The Role of Age in Today's Society

Use this forum to discuss the March 2018 Book of the Month, "Final Notice" by Van Fleisher.
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ostercl
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The Role of Age in Today's Society

Post by ostercl » 09 Mar 2018, 15:53

Do you think today's society reflects Fleisher's depiction of the world's opinion towards the elderly? What is similar, and what is different? Would this book have had the same overall theme if he had replaced the "elderly" with another demographic/minority group? I look forward to hearing your opinions on this!

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Post by Gunnyswife » 10 Mar 2018, 18:36

I honestly believe that the views about the elderly are accurate, which is unfortunate. The major difference with those elderly and ours is that most of them seem to be able to live independently instead of what we have been doing is putting our elders into nursing homes or forcing them to stay with family once something bad happens to them. You could substitute children and the effect would have been worse. Kids are generally very tech savvy but when it comes to common sense there's a wide range to look at.
It's amazing to see the world through the eyes of children. It's more fun to read with them, too.

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Post by Britteney » 10 Mar 2018, 19:01

Our elders has taught us many thing from how to take care of our selves to all about Life... They have been our greatest role models and passed down knowledge that cant be taught in a classroom. We should honor our elders and show them the same curtesy that they have shown us...

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Post by britt13 » 10 Mar 2018, 19:15

I thought about this quite frequently. I felt some things felt a bit stuffy to me and I realized that may be because this book would speak better to someone older. I talked to my husband about the chapter where the Pitbull attacks Vince and his sweet little Corgi, and he (my husband) pointed out that the older generation have a lot of bias against Pitbulls. That is just one example of many that I noticed.

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Post by VictoriaMcMillen » 12 Mar 2018, 09:44

I cannot say for sure if this reflects true society, as I am not elderly. Yet, the way the book is written, with the background understanding of the author and his likely friends and conversations, it is highly believable that all of this could come about. I do feel that the theme, or tone in perceptions, would have been different given any change in race or age. However, I think the choices made my test participants would have been similar, as we are all human and act on free-will and often impulse.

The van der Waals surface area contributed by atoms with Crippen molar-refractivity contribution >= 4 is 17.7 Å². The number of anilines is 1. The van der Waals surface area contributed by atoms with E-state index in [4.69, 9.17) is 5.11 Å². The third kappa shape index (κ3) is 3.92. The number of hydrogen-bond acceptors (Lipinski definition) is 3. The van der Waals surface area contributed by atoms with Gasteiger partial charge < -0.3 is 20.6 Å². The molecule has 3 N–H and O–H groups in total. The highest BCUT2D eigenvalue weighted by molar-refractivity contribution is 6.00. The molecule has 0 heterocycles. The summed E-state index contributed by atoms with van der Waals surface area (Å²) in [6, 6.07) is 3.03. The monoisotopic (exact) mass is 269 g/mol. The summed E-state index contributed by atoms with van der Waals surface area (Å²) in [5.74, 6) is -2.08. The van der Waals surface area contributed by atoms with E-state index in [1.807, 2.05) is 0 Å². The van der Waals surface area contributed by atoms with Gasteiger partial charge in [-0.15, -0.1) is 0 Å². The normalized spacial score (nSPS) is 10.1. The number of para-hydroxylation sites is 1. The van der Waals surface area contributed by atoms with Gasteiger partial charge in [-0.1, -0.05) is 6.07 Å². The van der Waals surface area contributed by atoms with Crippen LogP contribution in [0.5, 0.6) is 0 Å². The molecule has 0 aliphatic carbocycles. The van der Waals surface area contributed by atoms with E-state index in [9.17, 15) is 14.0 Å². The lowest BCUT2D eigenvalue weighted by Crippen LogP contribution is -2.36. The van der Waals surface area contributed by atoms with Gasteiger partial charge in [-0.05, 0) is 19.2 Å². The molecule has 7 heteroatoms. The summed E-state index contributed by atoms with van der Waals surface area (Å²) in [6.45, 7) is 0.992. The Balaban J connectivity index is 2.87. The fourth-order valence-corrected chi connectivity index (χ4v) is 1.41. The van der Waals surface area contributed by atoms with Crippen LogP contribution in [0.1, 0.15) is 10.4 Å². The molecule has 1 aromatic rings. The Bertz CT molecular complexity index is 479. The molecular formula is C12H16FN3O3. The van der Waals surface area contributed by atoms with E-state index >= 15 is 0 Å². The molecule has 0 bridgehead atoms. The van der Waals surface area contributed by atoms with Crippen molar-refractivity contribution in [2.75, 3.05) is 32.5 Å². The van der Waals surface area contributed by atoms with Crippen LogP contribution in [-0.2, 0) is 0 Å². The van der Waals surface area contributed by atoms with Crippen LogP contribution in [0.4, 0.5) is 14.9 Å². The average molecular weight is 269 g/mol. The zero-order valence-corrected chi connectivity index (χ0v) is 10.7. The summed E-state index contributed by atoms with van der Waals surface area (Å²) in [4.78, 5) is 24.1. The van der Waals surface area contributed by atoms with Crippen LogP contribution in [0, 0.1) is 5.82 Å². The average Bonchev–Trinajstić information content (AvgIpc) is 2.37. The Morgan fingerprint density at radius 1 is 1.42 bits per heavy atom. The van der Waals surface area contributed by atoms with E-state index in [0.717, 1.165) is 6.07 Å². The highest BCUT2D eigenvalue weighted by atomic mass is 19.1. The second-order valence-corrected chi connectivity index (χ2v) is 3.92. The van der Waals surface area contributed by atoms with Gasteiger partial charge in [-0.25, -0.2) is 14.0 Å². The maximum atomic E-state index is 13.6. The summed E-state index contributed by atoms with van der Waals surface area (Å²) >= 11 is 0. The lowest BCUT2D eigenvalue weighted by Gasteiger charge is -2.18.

Great question to ask!
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"You can, you should, and if you are brave enough to start, you will." Stephen King

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Post by jenjayfromSA » 13 Mar 2018, 09:03

Whatever colour or creed, race or religion, we all get old. Someday we will have to face youngsters terrorising us, or pushing us over, laughing at us when we're slow or can't find the buttons on our, no doubt, antiquated phone. It's a common denominator. The old should be respected for their knowledge and life experience, but these days that doesn't count for much. Increasingly the older folk are pushed out of businesses to make room for the bright youngsters who can handle all the technology.

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Post by ViziVoir » 13 Mar 2018, 10:16

I feel like change has happened so quickly in the past decades, with the advent of personal computing and cell phones, that it's easy for our society to leave the elderly in the dust. Choosing the elderly as the minority group of focus in this novel was a good move, in my opinion. It avoids dating the book, and since societal change will likely continue at its current breakneck pace, this ensures it will stay relevant for some time.

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Post by prettysmart » 13 Mar 2018, 12:34